Often the amount of power produced at each stage is converted to a fraction of the main output power, and this demonstrates the efficiency of the power conversion process. Ideally this should be 1 (or 100%) in an "ideal" world, however this is never the case, and will always be a lower value then the input power value.

The diagram below shows the power produced by the traction motors of the locomotive, and the tractive force, superimposed onto the same diagram. From the diagram it can be seen that there are broadly three zones of operation for the motors as follows:

**Constant Torque Zone**- In this zone torque produced by the motor is constant, and hence the motor produces a constant tractive force. The power of the motor is increasing to its maximum value.**Constant Power Zone**- In this zone, which generally commences when the locomotive reaches the point known as "speed of maximum continuous force", power remains constant in this zone, and tractive force decreases with the speed of the locomotive.**High Speed Zone**- Once we move past the maximum speed of the motor, we see the both of the power, and the tractive force decreasing.

Because of this power characteristic, diesel locomotives are often called "Constant Power" machines.

#### Tractive Effort

In specifying a diesel locomotive it is quite common to define a design tractive effort curve against the locomotive speed. The diagram below shows an example of one.

The following points are worth noting from the diagram:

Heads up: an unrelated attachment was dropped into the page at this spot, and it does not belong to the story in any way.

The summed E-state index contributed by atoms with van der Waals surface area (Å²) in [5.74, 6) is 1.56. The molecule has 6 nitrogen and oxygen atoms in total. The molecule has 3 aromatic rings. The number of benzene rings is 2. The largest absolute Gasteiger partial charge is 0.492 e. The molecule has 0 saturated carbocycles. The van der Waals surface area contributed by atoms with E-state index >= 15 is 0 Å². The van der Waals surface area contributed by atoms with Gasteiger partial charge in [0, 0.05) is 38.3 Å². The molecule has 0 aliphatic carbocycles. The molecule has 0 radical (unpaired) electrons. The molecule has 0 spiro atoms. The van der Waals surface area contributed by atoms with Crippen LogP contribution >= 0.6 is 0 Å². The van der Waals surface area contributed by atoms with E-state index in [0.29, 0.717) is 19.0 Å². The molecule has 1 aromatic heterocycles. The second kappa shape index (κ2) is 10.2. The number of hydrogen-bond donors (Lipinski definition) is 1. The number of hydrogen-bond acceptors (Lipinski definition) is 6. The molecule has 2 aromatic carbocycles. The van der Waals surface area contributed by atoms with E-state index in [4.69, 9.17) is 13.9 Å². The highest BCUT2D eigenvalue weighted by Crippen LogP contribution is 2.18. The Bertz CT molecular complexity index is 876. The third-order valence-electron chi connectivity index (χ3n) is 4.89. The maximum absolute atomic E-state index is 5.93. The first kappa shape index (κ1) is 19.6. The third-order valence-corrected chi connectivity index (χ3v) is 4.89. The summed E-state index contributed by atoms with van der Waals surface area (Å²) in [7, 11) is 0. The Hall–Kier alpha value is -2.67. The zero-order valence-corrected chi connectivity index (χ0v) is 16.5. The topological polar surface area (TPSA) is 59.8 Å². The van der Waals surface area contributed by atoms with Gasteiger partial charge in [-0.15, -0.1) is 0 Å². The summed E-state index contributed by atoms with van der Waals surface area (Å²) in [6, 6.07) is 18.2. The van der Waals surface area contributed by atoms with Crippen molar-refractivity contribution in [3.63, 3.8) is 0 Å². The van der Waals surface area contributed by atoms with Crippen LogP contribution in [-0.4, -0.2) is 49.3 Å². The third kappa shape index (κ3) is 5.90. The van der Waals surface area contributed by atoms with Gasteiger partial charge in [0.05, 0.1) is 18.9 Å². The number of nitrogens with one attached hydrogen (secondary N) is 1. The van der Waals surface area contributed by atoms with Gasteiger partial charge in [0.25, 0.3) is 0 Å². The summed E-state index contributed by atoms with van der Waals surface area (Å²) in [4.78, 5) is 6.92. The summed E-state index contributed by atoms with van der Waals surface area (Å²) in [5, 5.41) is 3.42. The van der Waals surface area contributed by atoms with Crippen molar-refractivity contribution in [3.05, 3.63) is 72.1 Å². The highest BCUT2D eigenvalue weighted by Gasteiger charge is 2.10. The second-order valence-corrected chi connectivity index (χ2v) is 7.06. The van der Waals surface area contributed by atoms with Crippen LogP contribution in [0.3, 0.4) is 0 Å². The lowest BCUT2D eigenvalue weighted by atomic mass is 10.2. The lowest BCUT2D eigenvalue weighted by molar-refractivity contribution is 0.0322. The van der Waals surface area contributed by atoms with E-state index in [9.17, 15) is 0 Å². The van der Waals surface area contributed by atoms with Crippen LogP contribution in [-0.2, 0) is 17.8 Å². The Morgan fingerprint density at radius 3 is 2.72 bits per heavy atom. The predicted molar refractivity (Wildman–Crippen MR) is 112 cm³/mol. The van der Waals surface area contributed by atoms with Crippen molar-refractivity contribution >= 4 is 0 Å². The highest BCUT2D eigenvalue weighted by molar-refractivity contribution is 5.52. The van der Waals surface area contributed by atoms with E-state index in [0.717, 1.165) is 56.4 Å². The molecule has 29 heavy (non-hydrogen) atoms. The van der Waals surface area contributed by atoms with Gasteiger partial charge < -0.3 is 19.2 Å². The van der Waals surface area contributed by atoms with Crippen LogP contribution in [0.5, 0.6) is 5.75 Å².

**Maximum Tractive Force**- is the maximum force that can be applied to the wheels without causing damage to the locomotive, or exceeding its adhesion limits. This force is shown by the blue curve in the graph below. For our demonstration model, 50,000lbf.**Continuous Tractive Force**- indicates the point at which the maximum continuous or constant force that can be produced on the wheels to drive the locomotive forward. Typically Force = Power / Speed. Thus as the speed increases the force will decrease, as shown by the red curve in the graph below. For our demonstration model, 30,000lbf @ 19.5 mph.**Maximum Speed**- is the maximum design speed that the locomotive can operate at, and is shown by the green line on the graph below. In our demonstration model, it is 90 mph. The tractive force does not go to zero at this point, instead it falls at a dramatic rate as the traction motors may not be capable of providing significant output power beyond this speed.**Adhesion**- Sometimes, a value of adhesion is also provided as a reference. This would indicate the adhesion value of the locomotive at this point of reference.

##### Relationship between Power and Tractive Force

The Rail HP can be converted to tractive effort (force) by one of the following formulas, which can be rearranged to convert between Tractive Force and Power or vicer versa.

**Imperial: TF (lbf) = (375 x Rail HP ) / speed (mph)**

Metric: TF (N) = Rail Power (W) / speed (metres per sec)

Metric: TF (N) = Rail Power (W) / speed (metres per sec)

Given that most diesel locomotives have specification information for the tractive forces, we can use the above formula to calculate the maximum rail hp at the design speed of maximum continuous force point, which is then assumed to be constant. Once determined we can then convert backwards again to find the tractive force at any speed.